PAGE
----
A comparatively hardy tree, able to endure occasional frosty spells of up to -6 °c, but young and unestablished plants can be severely damaged or even killed, and should be protected against extreme cold for at least the first 2 – 3 years. It is mildly drought tolerant, but does not enjoy very high temperatures.
Growth is rapid in moist, temperate environments, up to 1.2 m per year, but if conditions are excessively cold or dry, growth will be significantly slower.
Full sun or partial, dappled shade.
SOIL AND WATER REQUIREMENTS:
It is able to grow in a wide variety of soil types and conditions, from sandy to loamy, but optimum growth will occur in well-drained, slightly acidic, fertile soil (humus / compost enriched). Relatively water-loving, and prefers a steady supply of water all year round.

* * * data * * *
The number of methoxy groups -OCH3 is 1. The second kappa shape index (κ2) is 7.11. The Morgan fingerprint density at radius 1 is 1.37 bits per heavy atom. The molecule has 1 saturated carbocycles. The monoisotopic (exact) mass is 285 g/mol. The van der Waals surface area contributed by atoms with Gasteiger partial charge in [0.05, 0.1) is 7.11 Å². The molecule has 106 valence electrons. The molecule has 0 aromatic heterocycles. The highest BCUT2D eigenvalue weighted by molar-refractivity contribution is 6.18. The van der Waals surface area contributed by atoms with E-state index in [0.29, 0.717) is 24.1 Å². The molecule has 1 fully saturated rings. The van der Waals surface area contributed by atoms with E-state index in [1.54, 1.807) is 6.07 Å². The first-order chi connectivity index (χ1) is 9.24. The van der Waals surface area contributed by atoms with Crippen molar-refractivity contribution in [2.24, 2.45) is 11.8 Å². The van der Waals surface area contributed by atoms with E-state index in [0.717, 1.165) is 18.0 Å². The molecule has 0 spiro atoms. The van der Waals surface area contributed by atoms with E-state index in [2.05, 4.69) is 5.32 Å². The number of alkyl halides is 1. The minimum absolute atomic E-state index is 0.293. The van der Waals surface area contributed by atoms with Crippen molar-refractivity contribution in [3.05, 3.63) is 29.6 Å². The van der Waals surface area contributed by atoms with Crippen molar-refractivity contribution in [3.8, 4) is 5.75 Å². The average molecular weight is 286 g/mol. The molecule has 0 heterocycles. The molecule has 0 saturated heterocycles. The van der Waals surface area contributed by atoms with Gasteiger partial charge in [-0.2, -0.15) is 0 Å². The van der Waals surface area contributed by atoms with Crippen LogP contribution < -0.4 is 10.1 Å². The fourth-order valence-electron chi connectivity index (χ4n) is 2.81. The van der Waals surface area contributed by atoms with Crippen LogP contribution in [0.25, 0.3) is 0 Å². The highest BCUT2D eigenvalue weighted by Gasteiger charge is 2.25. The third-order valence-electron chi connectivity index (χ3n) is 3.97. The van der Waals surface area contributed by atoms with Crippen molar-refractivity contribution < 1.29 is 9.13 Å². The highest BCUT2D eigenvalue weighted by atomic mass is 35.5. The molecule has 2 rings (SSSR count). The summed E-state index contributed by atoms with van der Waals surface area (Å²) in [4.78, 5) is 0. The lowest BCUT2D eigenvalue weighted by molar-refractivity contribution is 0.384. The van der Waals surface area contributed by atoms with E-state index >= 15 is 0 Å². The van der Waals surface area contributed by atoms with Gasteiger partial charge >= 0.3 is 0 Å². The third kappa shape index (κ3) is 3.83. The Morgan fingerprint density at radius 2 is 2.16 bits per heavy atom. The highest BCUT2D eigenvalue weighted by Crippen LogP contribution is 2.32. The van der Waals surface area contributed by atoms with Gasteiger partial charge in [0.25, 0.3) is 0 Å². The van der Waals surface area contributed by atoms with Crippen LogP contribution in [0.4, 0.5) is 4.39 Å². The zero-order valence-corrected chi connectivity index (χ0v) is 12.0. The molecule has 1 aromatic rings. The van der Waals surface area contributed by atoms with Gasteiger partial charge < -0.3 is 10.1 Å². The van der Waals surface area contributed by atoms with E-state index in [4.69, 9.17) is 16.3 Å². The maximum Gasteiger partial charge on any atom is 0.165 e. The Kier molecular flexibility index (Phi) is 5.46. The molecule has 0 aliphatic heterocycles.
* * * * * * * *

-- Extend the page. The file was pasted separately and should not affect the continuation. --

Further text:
An essential part of every bird garden, but, if anything, it should be grown for its prolific flowering display and attractive berries. It does well in a large container, and does not have an aggressive root system, so it is safe to plant it close to paving and walls. Low-maintenance and relatively hardy, it will make a stunning single specimen, but looks equally beautiful when planted in groups or as a screening plant. It makes a good, if rather rambling hedge, and is suited for small, coastal or rocky gardens or large, sunny patios.
The flowers, being rich in nectar, attract Sunbirds and other nectar-feeders, and also lure a wealth of insect life – honeybees, wasps, beetles and butterflies among others. The leaves are browsed by game and livestock, while the fruits are eaten by various small, fruit-eating bird species, especially White-eyes.